Violent thunderstorms on Jupiter may form 'mushballs' that fall from the sky

Thunderstorms on Jupiter are so strong that ammonia-rich hail known as "mushballs" may fall from the sky.

New observations from NASA's Juno spacecraft at the gas giant planet could have implications for our understanding of giant planet atmospheres in general, which are largely made of gas and are subject to much higher pressures than what we are familiar with on Earth.

These observations also suggest that Jupiter has "shallow lightning", which happens in clouds containing ammonia and water. That's quite different than on Earth, where lightning originates in water clouds, according to a NASA statement.

Related: In photos: Juno's amazing views of Jupiter 

This illustration uses data from NASA's Juno spacecraft to depict electrical storms on Jupiter.  (Image credit: NASA/JPL-Caltech/SwRI/MSSS/Gerald Eichstädt/Heidi N. Becker/Koji Kuramura)

"Juno's close flybys of the cloud tops allowed us to see something surprising – smaller, shallower flashes – originating at much higher altitudes in Jupiter's atmosphere than previously assumed possible," Heidi Becker, Juno's radiation monitoring investigation lead at NASA's Jet Propulsion Laboratory in California, said in the same statement. Becker is also lead author of a new paper in Nature, one of three new studies describing Juno's work.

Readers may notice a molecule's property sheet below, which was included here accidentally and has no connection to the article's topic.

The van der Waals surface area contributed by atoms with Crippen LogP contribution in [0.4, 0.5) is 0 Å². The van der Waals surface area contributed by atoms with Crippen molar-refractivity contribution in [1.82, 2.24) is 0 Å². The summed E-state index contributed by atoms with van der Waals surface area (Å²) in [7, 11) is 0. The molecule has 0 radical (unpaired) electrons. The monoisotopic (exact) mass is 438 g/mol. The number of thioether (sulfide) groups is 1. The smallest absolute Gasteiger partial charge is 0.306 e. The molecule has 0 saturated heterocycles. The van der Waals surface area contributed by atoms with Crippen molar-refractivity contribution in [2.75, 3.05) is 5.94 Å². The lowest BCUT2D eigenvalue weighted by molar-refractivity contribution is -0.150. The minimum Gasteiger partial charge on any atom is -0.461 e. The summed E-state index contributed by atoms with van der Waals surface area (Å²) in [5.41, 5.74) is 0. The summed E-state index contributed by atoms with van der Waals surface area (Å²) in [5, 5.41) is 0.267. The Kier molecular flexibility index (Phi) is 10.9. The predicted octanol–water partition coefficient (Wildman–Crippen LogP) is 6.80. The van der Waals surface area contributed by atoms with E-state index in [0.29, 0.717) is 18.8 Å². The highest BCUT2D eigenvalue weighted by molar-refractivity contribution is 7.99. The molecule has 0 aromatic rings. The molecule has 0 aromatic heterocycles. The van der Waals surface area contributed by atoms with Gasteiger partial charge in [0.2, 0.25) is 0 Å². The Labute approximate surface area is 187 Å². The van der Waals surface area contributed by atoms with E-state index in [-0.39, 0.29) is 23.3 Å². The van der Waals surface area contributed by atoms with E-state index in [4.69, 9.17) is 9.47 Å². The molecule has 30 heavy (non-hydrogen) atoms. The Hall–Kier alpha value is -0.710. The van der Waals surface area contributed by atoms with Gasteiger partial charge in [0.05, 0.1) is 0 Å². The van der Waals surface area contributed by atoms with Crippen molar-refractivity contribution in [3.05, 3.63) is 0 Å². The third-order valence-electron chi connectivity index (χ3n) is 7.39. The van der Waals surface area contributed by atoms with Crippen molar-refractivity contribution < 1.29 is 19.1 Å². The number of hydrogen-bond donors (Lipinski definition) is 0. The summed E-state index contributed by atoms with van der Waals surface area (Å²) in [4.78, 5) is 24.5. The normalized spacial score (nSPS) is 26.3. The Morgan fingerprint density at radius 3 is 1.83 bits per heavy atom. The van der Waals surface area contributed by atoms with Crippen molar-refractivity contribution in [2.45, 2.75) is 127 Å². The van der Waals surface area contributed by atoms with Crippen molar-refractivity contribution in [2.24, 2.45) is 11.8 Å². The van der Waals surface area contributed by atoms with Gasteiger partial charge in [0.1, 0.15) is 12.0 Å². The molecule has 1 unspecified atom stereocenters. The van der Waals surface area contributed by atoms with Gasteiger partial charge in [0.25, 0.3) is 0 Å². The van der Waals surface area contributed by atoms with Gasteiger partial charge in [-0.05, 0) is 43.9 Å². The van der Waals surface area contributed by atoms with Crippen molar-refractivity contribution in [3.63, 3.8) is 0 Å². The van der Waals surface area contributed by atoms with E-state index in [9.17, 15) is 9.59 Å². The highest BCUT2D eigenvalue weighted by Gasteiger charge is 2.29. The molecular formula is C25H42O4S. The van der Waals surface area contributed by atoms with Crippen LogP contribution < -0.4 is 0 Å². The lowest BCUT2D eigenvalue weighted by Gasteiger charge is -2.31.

Thunderstorms on Jupiter and Earth do have one thing in common: these natural phenomena move water about in the atmospheres of both planets. When NASA's Voyager spacecraft first spotted lightning at Jupiter in 1979, it was thought that both planets had similar kinds of lightning.

This infographic shows the evolutionary process of “shallow lightning” and "mushballs" on Jupiter. (Image credit: NASA/JPL-Caltech/SwRI/CNRS)

 Voyager spotted lightning in Jupiter's cloud tops, which suggested the phenomenon originated in deep water clouds. Juno's new observations of nighttime flashes on Jupiter, however, reveal a more subtle story.

On Jupiter, the thunderstorms are thought to form about 31 miles (50 km) below the visible bands and storms on the planet, where temperatures are close to the freezing point of water. Some of these storms are so powerful that they whisk crystal water-ice into the planet's upper atmosphere.

"At these altitudes, the ammonia acts like an antifreeze, lowering the melting point of water ice and allowing the formation of a cloud with ammonia-water liquid," Becker added in the same statement. "In this new state, falling droplets of ammonia-water liquid can collide with the upgoing water-ice crystals and electrify the clouds. This was a big surprise, as ammonia-water clouds do not exist on Earth."

The shallow lightning may also show why ammonia appears to be missing (or depleted) from Jupiter's atmosphere, and why ammonia appears in different concentrations in Jupiter's atmosphere.

"Previously, scientists realized there were small pockets of missing ammonia, but no one realized how deep these pockets went or that they covered most of Jupiter," Scott Bolton, Juno's principal investigator at the Southwest Research Institute in San Antonio, said in the same statement.